It’s no secret that the Netflix show 13 Reasons Why has become an instant hit. Initially, this fandom started with the book written by Jay Asher, but as soon as the story hit our living room screens, it transcended that niche group and affected the lives of an entire generation. That may sound a bit dramatic, but I truly believe that this show impacted millennials on a large scale. Many teen movies and teen television shows have attempted this feat, but few have gained the strong response they were looking for. 13 Reasons Why is different. The way it’s shot, the way it’s told, every piece of cinematic detail that went in to the show builds on one another until the viewer is so affected by it that they are completely broken down into their rawest form: ugly crying alone on the couch while reflecting on the pain in their own lives. You may find yourself wondering why this has derailed you emotionally when almost all other teen dramas bounce right off you. Well, let’s explore that:
- A Light Day vs. A Dark Night
Whether you notice it or not, the light to dark ratio switches as the show progresses. The more emotionally draining the show becomes, the more the lighting reflects the negative feelings through undertones of darkness. Lighting is not something one usually realizes and because of that, and due to the fact that it is done over a period of a few episodes, you don’t realize how it affects you until it overwhelms your emotions.
There is also a stark difference between the lighting in school and the lighting outside of school, which is brilliant because to us it seems so natural. When you go to school it’s during the day, and afterwards it’s the evening, but this plays a big role in the emotional response of the viewers. When we think of high school, which is very well lit in the show, we think of putting on a façade and a big theme throughout the show is saving face while around your classmates. When each person is outside of school though, when it’s dark, that’s when the depth of their feelings and sometimes their immorality shows. Therefore, that duality between light and dark representing how you think someone is verses what they really are has an innate effect on your psyche, but because it’s done in a way that makes sense to your brain, it can be hard to tell that it’s effecting you so much. Don’t think it’s a coincidence that Clay listens to his tape at night or that the climax of the terrible things Hannah went through occurred in a dark room at a party, which took place at night. It may seem so obvious that that’s where these things would occur, but that conspicuousness is what allows them to be so subtle.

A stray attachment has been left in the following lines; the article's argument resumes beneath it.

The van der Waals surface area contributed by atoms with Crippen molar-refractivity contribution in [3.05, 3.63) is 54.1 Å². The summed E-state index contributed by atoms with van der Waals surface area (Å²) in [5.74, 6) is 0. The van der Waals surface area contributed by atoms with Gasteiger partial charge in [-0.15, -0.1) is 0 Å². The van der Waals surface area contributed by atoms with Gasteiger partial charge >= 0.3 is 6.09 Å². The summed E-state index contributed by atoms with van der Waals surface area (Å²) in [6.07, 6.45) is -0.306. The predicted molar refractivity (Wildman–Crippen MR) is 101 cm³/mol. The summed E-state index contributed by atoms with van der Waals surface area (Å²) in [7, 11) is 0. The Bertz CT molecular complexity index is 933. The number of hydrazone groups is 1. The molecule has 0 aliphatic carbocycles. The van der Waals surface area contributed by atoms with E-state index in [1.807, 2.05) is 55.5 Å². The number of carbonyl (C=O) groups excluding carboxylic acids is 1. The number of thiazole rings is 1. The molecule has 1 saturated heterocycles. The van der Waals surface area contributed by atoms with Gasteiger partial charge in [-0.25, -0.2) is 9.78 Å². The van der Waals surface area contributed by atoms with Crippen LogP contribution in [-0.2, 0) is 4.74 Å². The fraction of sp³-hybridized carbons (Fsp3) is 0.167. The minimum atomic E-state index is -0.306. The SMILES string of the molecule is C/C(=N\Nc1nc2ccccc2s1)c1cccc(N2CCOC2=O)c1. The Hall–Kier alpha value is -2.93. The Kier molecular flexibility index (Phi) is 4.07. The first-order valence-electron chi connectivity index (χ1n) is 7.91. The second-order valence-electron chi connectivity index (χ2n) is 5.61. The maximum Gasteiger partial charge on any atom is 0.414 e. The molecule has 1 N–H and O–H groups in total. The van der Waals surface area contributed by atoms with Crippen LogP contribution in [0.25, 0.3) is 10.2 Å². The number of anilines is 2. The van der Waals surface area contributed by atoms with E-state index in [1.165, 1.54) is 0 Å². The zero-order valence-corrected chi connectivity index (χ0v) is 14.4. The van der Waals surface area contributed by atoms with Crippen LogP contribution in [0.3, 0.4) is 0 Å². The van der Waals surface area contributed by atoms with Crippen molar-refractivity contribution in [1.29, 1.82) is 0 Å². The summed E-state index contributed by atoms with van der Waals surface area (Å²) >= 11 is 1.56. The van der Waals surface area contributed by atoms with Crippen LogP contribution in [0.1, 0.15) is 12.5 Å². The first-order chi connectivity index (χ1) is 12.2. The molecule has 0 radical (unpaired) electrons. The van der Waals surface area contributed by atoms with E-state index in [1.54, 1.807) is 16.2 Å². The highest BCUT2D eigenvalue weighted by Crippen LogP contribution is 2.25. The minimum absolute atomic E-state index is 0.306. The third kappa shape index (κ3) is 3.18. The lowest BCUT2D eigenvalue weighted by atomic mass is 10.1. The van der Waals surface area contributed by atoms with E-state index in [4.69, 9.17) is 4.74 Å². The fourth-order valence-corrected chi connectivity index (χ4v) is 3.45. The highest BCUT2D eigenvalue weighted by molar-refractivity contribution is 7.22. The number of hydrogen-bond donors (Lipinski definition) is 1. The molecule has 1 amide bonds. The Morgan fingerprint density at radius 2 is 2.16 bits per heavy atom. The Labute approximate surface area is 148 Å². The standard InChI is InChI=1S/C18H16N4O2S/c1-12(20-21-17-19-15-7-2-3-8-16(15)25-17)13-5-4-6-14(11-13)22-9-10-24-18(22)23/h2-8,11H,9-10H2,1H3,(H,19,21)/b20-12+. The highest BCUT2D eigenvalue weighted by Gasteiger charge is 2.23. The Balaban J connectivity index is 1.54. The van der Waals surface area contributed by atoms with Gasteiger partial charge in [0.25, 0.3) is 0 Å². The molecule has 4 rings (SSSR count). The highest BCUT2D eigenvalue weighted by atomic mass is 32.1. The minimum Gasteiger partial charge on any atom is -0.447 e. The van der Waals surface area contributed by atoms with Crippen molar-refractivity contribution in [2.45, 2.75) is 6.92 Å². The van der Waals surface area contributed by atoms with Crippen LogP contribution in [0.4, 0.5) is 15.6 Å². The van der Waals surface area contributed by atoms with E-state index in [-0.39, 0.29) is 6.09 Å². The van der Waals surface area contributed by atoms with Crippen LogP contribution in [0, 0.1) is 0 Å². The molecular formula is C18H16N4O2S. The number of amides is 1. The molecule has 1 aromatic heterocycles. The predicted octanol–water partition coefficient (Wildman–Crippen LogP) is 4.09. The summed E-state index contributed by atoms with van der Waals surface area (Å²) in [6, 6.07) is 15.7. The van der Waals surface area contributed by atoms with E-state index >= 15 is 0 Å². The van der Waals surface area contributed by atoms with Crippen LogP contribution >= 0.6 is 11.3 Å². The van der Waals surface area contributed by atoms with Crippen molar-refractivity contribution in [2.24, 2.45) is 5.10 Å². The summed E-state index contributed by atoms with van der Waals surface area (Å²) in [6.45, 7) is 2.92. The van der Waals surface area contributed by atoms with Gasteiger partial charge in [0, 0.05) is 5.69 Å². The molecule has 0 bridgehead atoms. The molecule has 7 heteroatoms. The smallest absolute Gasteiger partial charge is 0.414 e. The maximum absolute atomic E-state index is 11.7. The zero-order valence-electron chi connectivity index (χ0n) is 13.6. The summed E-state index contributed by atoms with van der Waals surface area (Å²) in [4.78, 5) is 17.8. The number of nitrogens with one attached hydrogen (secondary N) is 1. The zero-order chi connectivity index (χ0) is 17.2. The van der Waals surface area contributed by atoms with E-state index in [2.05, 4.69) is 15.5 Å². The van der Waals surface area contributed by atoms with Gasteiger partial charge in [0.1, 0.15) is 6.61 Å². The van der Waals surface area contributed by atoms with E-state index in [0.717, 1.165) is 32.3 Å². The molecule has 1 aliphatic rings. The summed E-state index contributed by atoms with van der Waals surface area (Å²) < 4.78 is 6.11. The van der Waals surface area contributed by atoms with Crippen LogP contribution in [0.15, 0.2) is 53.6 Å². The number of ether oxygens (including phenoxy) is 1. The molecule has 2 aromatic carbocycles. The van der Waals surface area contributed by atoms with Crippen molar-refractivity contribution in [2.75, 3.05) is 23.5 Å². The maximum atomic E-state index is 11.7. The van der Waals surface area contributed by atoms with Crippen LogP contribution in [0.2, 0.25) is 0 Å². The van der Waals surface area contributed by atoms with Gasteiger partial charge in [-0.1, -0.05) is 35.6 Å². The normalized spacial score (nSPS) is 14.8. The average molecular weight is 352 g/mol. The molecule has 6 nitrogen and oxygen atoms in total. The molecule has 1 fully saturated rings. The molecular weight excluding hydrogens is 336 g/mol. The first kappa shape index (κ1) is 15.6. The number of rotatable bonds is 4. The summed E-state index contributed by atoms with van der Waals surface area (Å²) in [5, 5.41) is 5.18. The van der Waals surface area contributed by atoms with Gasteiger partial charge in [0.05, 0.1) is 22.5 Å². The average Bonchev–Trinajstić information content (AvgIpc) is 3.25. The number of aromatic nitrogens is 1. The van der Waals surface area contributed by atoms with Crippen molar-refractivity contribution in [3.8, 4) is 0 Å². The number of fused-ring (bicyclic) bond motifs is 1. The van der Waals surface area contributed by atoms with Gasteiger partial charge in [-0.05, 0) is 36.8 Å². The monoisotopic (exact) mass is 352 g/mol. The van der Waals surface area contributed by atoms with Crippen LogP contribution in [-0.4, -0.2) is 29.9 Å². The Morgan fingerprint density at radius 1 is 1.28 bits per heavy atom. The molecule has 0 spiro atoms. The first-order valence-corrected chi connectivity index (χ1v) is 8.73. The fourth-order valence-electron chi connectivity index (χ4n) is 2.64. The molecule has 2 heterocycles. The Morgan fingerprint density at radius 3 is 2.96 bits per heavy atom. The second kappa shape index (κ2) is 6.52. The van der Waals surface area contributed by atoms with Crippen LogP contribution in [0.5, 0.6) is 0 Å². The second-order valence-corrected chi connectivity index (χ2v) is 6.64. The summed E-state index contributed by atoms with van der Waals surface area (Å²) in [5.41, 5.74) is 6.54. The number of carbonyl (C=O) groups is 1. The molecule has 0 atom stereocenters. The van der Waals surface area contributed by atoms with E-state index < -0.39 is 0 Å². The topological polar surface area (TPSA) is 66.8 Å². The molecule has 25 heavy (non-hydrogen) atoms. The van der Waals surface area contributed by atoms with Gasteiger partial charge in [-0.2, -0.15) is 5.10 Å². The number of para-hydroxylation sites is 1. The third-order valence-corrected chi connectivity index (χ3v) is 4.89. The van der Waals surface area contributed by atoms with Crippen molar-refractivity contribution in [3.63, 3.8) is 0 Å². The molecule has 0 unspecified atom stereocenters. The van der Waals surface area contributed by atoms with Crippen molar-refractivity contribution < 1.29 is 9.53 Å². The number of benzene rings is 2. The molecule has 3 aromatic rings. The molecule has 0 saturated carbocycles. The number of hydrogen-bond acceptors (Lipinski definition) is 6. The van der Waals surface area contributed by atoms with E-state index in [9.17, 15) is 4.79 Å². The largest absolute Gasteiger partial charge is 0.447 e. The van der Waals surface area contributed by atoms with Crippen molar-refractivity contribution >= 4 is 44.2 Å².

- A Wes Anderson Classic
There are a number of unnecessary medium shots with character(s) centered to make you as the viewer feel uncomfortable. This occurs when the camera gives us too much negative space on either side of the character(s), in locations we’ve already seen. It is supposed to make you feel uneasy because this show is not supposed to be one you breeze on through. You must feel the pain that Hannah and Clay feel because, if you don’t then you don’t connect with the story and it becomes another forgetful teen drama. Wes Anderson uses this shot a lot because it adds to the quirkiness of his films, but what happens when you mix quirkiness with suicide in a camera shot with lighting that provides undertones of darkness? You feel like something is very off. Something is not quite right with what you’re looking at, but you can’t put your finger on it because each aspect is so subtle. That’s the genius behind 13 Reasons Why. Each piece builds on each other in such a subtle way that you don’t realize it’s affecting you emotionally until it hits its breaking point, causing you to hit yours.
- Knowing the Unknown
Most shows follow the perspective of the main character because the writers want viewers to form a strong attachment to them. That way, we root for them to succeed. In 13 Reasons Why, we are shown this world and this journey through the lenses of Hannah and Clay, but we also get the juxtaposition of being shown what they don’t know. This approach is different and abnormal, but it works because the content is so intimate that we get attached to Hannah and Clay so easily that the writers do not have to put in that extra effort to get viewers to care. Instead, they focus that energy on the viewpoints of opposing characters to drive the theme of judgement and to connect to a larger audience.
It’s so easy to judge someone without knowing their whole story, but even more than that, it’s easy to be judged by someone who doesn’t quite understand why you are the way that you are. That is a universal truth that gets under every viewers’ skin no matter what you have or have not been through because everyone has been on one side or the other of this. You as the viewer understand why Hannah is hurt by someone’s actions, but then, in a turn of events that does not normally happen in teen dramas, you discover the antagonist’s side of the story as well, and sometimes it’s not as malicious as you originally thought, and other times it is. Suddenly, the world becomes much more relatable because reality is complicated. Things aren’t black and white or good and bad anymore and with a relatable world comes a believable world, thus allowing not just relatability, but empathy from the viewers. That’s a lot of confusing feelings to cypher through.